At step S11, it is determined whether the overflow state is in effect on the basis of the overflow signal on line 102. If overflow has occurred, the program proceeds to step S14, at which encoding of interframe difference is selected and block data at the identical position in the previous frame is selected from the signal line 112. If overflow has not occurred, the program proceeds to step S12, where it is decided whether to use a block based upon interframe MC, intraframe near-vicinity MC or intraframe encoding. More specifically, VarOr, VarDif and VarImc on lines 107, 111, 118 are compared and the encoding mode which provides the smallest value is selected. Then, at step S13, the selected smallest value and IVAR from line 109 are compared. If the result of the comparison is that the value of IVAR is equal to or less than 64, the program proceeds to step S16, at which the block at the same position in the previous frame is selected from line 112. If IVAR is greater than 64, then the program proceeds to step S15, at which processing is executed in accordance with the selection made earlier at step S12. Specifically, in case of intraframe near-vicinity MC, the intraframe near-vicinity best matching block is selected from line 117 and outputted on line 114; in case of interframe MC, the interframe best matching block is selected from line 113 and outputted on line 114; in case of intraframe encoding, the dummy block is selected from line 108 and outputted on line 114. Further, the selected mode is outputted from line 115.
In accordance with the illustrated embodiment as described above, when there is a scene change in a moving-picture sequence, correlation between the picture after the scene change and the picture before the scene change is lost. As a result, intraframe encoding is performed even in monotonous background portions in the new picture because locations that resemble each other in the two pictures cannot be found over the entire frame. However, a reference image can be obtained from the new picture, which has already been encoded. In other words, it is possible to use neighborhood correlation within the picture. This makes it possible to construct an image using a smaller amount of code in comparison with the prior art.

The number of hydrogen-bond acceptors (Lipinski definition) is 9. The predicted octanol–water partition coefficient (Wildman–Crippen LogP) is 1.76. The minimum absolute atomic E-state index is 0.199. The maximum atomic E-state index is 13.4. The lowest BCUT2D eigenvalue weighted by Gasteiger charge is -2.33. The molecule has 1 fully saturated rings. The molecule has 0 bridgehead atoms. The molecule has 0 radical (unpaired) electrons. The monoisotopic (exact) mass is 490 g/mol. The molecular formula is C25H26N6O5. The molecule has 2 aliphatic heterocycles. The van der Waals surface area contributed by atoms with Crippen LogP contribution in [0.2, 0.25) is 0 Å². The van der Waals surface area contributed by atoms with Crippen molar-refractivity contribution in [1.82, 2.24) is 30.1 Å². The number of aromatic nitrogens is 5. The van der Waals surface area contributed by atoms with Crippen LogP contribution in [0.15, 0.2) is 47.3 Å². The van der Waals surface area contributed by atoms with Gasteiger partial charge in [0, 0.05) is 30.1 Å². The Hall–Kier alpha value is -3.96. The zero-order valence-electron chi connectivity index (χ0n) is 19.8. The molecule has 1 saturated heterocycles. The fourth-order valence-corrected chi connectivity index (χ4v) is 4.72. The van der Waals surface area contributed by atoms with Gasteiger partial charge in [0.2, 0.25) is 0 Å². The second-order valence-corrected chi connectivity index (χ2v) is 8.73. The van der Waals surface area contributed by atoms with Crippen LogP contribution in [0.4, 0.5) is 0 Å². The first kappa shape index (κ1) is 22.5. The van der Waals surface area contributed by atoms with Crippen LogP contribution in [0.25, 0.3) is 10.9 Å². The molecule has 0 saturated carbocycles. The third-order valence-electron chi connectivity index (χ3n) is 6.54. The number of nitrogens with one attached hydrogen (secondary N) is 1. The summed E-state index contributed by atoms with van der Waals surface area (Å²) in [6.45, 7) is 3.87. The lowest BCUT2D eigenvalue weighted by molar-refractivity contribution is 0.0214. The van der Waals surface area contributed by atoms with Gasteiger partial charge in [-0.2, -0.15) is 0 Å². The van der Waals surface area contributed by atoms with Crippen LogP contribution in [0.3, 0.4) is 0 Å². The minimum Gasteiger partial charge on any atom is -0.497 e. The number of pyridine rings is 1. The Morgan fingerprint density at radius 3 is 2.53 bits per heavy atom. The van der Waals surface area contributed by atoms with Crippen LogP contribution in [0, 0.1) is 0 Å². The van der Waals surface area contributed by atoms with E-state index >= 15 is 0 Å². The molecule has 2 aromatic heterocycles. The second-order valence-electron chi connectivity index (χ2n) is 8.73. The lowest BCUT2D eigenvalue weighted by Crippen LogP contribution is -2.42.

Thus, in accordance with the illustrated embodiment, it is possible to carry out more efficient encoding.
The present invention can be applied to a system constituted by a plurality of devices or to an apparatus comprising a single device. Furthermore, it goes without saying that the invention is also applicable to a case where the object of the invention is attained by supplying a program to a system or apparatus.
As many apparently widely different embodiments of the present invention can be made without departing from the spirit and scope thereof, it is to be understood that the invention is not limited to the specific embodiments thereof except as defined in the appended claims.
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|U.S. Classification||375/240.12, 375/E07.145, 375/E07.148, 375/240.15, 375/E07.265, 375/E07.159, 375/E07.211, 375/E07.177, 375/240.14|
|International Classification||H04N19/625, H04N19/503, H04N19/423, H04N19/61, H04N19/70, H04N19/142, H04N19/91, H04N19/136, H04N19/172, H04N19/60, H04N19/196, H04N19/107, H04N19/50, H04N19/152, H04N19/46, G06T9/00, H03M7/30, H04N7/18|
|Cooperative Classification||H04N19/61, H04N19/152, H04N19/18, H04N19/107, H04N19/593, H04N19/132|
|European Classification||H04N7/26A6E6, H04N7/26A4Z, H04N7/34, H04N7/50, H04N7/26A4C2, H04N7/26A8C|